Illness

Article: The Disease Diathesis

By John Diamond, M.D.

The origin of every disease is multi-factorial, but nonetheless, I believe that this is the most basic etiological factor that must be corrected. Any therapy that does not eradicate the desire for the illness can never be a true cure, only ever symptom relief. In fact, it could be argued that the desire for illness is its first and most basic manifestation – it does not lead to the disease, it is itself its core. And furthermore if the diathesis, the desire, is corrected before clinical manifestation, then true prevention has taken place.

As an introduction to this concept of disease diathesis I have decided to use amyotrophic lateral sclerosis as an example, mainly because the diathesis seems to be fairly simple to understand. As I have delineated in my book Life Energy, each acupuncture meridian has a particular positive and negative emotional attribute.1 With the liver meridian it is happiness and unhappiness. We feel happy when fortune – lady luck, our mother – smiles on us. And one particular point on the liver meridian is related to a very specific state of unhappiness: a yearning to be reunited with the mother and the doing of some activity, or in a sense the non-doing, so as to bring this reunion about.

I have found this particular yearning for mother, this Liver 7 problem, in the half dozen or so cases of amyotrophic lateral sclerosis that I have seen. I cannot, of course, say that it is present in all cases, and this is offered more as a suggestion for further research than an empirical fact. Of course there are many patients with a Liver 7 problem who never developed amyotrophic lateral sclerosis – but the ones I examined all did want to become paralyzed, for they all had the disease diathesis. Perhaps some of them, if left uncorrected, would have gone on to develop it, but I stress there are many, many other factors that also must fit into place for this disease to appear. But, nonetheless, it is my strong suspicion that without the desire for the illness, the specific disease diathesis, it would not occur.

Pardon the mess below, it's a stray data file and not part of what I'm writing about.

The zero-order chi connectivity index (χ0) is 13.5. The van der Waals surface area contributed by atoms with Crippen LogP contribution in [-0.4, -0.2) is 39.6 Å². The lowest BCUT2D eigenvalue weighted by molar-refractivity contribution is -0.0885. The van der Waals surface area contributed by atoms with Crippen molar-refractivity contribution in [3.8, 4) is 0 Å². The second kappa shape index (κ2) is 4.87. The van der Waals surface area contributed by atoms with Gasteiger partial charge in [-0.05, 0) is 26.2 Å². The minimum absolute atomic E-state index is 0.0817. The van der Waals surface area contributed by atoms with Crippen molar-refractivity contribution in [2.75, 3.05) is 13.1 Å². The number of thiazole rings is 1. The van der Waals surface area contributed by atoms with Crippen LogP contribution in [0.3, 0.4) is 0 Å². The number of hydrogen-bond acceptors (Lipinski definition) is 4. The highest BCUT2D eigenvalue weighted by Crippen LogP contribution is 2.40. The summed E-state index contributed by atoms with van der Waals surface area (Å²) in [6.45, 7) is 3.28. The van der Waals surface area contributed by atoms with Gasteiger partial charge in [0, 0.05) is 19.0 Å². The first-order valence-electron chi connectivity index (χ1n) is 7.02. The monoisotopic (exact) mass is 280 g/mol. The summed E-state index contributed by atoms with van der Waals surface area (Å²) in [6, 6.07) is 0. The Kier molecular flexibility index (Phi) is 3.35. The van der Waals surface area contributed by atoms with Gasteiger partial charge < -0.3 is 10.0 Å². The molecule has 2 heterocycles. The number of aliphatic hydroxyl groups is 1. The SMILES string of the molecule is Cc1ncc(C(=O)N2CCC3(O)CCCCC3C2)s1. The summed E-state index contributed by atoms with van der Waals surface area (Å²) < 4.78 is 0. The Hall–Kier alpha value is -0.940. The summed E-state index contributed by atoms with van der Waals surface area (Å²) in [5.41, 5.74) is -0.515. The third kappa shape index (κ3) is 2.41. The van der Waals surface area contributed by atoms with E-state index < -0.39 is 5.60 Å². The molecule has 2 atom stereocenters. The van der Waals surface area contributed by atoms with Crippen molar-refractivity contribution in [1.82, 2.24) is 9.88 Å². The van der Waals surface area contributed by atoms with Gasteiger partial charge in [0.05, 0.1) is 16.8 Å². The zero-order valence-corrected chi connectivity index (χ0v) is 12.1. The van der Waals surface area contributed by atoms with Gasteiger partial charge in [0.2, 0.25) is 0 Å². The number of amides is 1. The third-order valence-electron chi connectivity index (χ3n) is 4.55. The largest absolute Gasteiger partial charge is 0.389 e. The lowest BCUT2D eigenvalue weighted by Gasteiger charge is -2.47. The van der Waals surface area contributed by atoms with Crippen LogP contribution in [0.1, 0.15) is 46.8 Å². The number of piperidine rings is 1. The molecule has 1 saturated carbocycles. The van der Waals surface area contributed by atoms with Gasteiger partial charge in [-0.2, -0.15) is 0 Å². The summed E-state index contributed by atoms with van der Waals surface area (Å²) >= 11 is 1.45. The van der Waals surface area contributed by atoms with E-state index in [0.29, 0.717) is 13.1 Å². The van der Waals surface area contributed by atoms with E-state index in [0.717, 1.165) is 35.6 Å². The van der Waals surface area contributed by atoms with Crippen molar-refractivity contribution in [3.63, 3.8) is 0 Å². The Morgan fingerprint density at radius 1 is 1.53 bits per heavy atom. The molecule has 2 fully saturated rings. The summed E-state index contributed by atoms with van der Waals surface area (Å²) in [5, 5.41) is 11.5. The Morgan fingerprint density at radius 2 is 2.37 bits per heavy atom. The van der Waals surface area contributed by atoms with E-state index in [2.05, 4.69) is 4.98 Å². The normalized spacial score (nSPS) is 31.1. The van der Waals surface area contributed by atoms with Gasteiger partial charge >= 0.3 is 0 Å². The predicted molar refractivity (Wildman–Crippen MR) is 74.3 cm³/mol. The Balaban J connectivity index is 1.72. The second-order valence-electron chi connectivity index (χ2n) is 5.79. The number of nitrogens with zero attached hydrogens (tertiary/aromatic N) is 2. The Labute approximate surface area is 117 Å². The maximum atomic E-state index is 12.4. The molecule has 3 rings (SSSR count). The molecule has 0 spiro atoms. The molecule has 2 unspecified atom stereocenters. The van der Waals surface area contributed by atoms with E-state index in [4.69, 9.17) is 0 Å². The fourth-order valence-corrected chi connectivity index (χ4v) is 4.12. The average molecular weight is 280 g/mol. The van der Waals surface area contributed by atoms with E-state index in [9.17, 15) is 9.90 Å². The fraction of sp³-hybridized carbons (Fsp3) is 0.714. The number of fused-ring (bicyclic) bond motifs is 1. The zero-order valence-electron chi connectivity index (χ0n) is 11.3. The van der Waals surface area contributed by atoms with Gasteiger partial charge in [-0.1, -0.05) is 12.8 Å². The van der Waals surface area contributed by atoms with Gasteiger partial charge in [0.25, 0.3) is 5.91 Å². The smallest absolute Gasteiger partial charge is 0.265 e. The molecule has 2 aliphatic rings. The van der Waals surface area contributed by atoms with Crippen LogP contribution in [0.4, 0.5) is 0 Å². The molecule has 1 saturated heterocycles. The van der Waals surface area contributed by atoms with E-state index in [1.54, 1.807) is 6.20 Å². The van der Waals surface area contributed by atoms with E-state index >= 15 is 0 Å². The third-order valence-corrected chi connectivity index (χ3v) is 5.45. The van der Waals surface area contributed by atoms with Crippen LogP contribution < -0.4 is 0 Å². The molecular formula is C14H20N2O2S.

How does this specific desire for paralysis relate to yearning for the mother? It is part of the nature of a paralyzing illness to have to be looked after and mothered, the patient progressively becoming a smaller and smaller child, and then a baby to be nursed until death. In a most tragic way, the yearning for the mother is fulfilled by this most incapacitating disease.

Here is the best example I can give of this particular diathesis. A woman of sixty had been adopted and had therefore spent her whole life yearning for her natural mother. She had (seemingly) coped with this yearning fairly well until she was strongly encouraged to engage a private detective to find her mother, on the off-chance that she was still alive, for she would be about eighty. The mother was soon located in a nearby village. Rather than approaching her directly, the woman had her husband, a very astute lawyer, write her a letter, as unthreatening as possible. Every day the woman opened her mailbox, anxious for a reply, yearning for it. After a week it arrived. She remembered clearly how excitedly she tore open the envelope and held the letter in her left hand – she was very certain of this – as she read the reply. It could not have devastated her more. It read, “Whoever told you about me should have his tongue cut out.” Within a week the first signs of paralysis appeared in her left hand.

The desire for the illness I regard not only as being a predisposition to it but as itself being the earliest form, the anlage of the illness.

I have just received a greeting card from a man I saw but briefly twenty years ago when he had been “given” by his doctor only at most a year or two of life. In a short time together we did many things, including music and art, and especially helping him to happiness (liver meridian), and more. When I first saw him he had given up completely, slipping into paralysis, into ever more needful infancy. He spent his days in front of the television set, smoking and drinking, increasingly nursed by his girlfriend. All that has gone now, all the yearning has gone. He is now in perfect Health. He has done so much for himself to raise his Life Energy, and without even knowing it he has especially helped himself by overcoming his disease diathesis.

There is, I believe, a diathesis, a desire, a pre-disposition, for every major illness. And the true cure, and even more importantly the prevention, will come about only when this is acknowledged and overcome.

Reference:
Life Energy: Unlocking the Hidden Power of Your Emotions to Achieve Total Well-Being. New York: Paragon House, 1985.